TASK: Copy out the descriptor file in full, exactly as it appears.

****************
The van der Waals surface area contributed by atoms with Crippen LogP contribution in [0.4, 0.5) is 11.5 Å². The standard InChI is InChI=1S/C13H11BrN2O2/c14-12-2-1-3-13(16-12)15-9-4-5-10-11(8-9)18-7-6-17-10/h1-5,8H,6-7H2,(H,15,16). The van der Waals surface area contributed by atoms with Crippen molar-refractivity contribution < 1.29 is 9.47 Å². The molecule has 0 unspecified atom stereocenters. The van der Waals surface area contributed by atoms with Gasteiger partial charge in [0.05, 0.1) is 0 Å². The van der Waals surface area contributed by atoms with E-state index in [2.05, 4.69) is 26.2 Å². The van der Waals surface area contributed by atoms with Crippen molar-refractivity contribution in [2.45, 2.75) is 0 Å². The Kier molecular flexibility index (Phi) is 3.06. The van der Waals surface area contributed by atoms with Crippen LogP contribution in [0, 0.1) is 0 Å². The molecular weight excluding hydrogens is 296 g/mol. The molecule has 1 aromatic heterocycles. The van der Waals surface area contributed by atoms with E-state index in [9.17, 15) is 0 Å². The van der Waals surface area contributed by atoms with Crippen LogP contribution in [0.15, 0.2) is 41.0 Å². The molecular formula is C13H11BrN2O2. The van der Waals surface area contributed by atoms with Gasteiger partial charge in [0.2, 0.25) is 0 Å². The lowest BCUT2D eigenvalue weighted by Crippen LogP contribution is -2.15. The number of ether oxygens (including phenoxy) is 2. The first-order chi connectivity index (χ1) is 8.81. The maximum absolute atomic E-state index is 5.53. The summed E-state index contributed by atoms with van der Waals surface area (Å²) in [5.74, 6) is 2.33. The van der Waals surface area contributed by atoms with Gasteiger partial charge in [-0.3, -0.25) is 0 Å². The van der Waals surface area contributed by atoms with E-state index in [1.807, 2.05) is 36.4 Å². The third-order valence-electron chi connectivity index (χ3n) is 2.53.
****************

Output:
The van der Waals surface area contributed by atoms with Crippen LogP contribution in [0.4, 0.5) is 11.5 Å². The standard InChI is InChI=1S/C13H11BrN2O2/c14-12-2-1-3-13(16-12)15-9-4-5-10-11(8-9)18-7-6-17-10/h1-5,8H,6-7H2,(H,15,16). The van der Waals surface area contributed by atoms with Crippen molar-refractivity contribution < 1.29 is 9.47 Å². The molecule has 0 unspecified atom stereocenters. The van der Waals surface area contributed by atoms with Gasteiger partial charge in [0.05, 0.1) is 0 Å². The van der Waals surface area contributed by atoms with E-state index in [2.05, 4.69) is 26.2 Å². The van der Waals surface area contributed by atoms with Crippen molar-refractivity contribution in [2.45, 2.75) is 0 Å². The Kier molecular flexibility index (Phi) is 3.06. The van der Waals surface area contributed by atoms with Crippen LogP contribution in [0, 0.1) is 0 Å². The molecular weight excluding hydrogens is 296 g/mol. The molecule has 1 aromatic heterocycles. The van der Waals surface area contributed by atoms with E-state index in [9.17, 15) is 0 Å². The van der Waals surface area contributed by atoms with Crippen LogP contribution in [0.15, 0.2) is 41.0 Å². The molecular formula is C13H11BrN2O2. The van der Waals surface area contributed by atoms with Gasteiger partial charge in [0.2, 0.25) is 0 Å². The lowest BCUT2D eigenvalue weighted by Crippen LogP contribution is -2.15. The number of ether oxygens (including phenoxy) is 2. The first-order chi connectivity index (χ1) is 8.81. The maximum absolute atomic E-state index is 5.53. The summed E-state index contributed by atoms with van der Waals surface area (Å²) in [5.74, 6) is 2.33. The van der Waals surface area contributed by atoms with Gasteiger partial charge in [-0.3, -0.25) is 0 Å². The van der Waals surface area contributed by atoms with E-state index in [1.807, 2.05) is 36.4 Å². The third-order valence-electron chi connectivity index (χ3n) is 2.53.